Kasparov is pretentious. For example, he suggests that Americans “have become lazy, short-sighted, and unwilling to take the risks required to stay on the cutting edge of technology.” Apart from the fact that Kasparov’s pride or own laziness prevents him from seeing that his book is itself lazy and short-sighted, the chess player implies that staying at “the cutting edge of technology” is the paradigm of an ambitious nation. He does not write “the cutting edge of thought” or “the cutting edge of philosophy”, neither does he write “the cutting edge of joy, creativity and curiosity”, failing to be coherent with his introduction. Kasparov is blindly dishonest: his book fails to understand that, if serious chess is time-limited, serious thought takes time and patience. Apparently, one can be an excellent chess player and lack the patience to think.

There are a few more or less voluntary hints in Kasparov’s book towards the beginning of a reflection on the question of thinking. But most of the time, they are given as anecdotes in between too descriptions of chess-competition gossip. For example, the author quotes Picasso: “Computers are useless. They can only give you answers.” And without reflecting on what Picasso might have meant, he quickly proceeds to quote Dave Ferruci, one of the creators of the IBM artificial intelligence project Watson: “Computers do know how to ask questions. They just don’t know which ones are important.”

What seems to be suggested by these remarks is the fact that human thought can be strategic, rather than only tactic. “It’s essential to first understand your long-term goals so you don’t confuse them with reactions, opportunities, or mere milestones.” This suggests that deep thinking is related to the future in general, and to future outcomes in particular. In fact, what is called “deep” or “depth of search” in the world of artificial intelligence is precisely the capacity of certain computer programs to evaluate probable outcomes and predict variations of outcomes as far as possible into the near future. Deepness in computer science is not about going down into the mysterious well of life or wisdom, like Orpheus looking for his soulmate in hell. “Deep learning” and deep software are tools that project probabilities into possible future events as far as possible, and then chose an action that has a high probability of producing the expected outcome. Strategic thinking is an attractive idea, but it is in fact contaminated by the logic of future outcomes, and the paradigm of competition or war. Not everything is about wining or losing.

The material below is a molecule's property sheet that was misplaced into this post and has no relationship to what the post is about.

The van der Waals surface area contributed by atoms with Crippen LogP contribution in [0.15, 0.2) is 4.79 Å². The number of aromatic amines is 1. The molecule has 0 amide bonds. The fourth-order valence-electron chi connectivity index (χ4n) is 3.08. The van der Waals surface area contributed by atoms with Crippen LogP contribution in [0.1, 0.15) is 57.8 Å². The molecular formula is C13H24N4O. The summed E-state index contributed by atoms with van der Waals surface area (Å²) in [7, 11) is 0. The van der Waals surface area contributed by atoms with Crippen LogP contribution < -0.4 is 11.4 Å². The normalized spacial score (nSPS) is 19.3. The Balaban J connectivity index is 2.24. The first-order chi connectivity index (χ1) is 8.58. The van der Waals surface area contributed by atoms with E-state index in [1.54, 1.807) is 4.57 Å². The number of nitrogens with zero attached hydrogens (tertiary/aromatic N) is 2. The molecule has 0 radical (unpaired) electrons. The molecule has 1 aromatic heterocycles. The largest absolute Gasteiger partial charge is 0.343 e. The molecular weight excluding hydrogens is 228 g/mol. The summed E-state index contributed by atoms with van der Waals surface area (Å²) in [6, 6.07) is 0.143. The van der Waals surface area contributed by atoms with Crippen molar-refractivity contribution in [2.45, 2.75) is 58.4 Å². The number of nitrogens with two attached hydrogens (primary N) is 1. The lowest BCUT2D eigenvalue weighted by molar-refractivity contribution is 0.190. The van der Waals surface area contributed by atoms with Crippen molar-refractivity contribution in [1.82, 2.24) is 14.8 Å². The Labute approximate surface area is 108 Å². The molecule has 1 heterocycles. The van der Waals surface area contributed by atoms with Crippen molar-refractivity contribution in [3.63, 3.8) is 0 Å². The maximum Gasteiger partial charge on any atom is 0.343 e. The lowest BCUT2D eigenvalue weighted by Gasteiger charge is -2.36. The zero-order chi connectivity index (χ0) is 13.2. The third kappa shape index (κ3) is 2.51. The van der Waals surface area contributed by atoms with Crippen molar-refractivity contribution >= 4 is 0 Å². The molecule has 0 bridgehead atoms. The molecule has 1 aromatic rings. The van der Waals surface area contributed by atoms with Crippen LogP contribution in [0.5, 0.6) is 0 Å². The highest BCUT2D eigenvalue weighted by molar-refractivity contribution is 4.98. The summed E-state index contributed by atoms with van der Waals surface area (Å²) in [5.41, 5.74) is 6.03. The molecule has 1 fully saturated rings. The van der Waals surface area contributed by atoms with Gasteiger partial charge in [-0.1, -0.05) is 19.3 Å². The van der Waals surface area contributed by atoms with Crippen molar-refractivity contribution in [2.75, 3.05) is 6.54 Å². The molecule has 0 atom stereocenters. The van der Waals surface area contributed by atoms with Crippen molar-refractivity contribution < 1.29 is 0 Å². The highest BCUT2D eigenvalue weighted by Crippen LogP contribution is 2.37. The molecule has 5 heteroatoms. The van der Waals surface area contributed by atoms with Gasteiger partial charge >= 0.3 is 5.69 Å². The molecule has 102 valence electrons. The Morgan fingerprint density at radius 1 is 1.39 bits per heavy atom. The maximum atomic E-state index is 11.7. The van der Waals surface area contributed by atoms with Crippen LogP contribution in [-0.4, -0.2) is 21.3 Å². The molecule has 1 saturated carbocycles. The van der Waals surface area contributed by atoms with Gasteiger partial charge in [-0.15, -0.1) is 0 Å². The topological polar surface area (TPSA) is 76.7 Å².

“Long-term goals” is an attractive idea also, but what qualifies for long-term? Is it one year? Is it ten years? Is it a life time? Is it eternity? According to Kasparov, it is “the big picture”. But what is the big picture? “We humans, he writes, have enough trouble figuring out what we want and how best to achieve it, so it’s no wonder we have trouble getting machines to look at the big picture.” So this is the message of the book: deep thinking is about looking at “the big picture” and we have no idea what this is. Kasparov seems to suggest, very evasively, that deep thinking is a strategic thinking about our big picture goals, involving not only selfish preoccupations, but also the future of humanity. Apparently, anyway, we are not much better at it than computers. And the ideal of the big picture does not prevent one from writing fake books. The road to hell is paved with good intentions.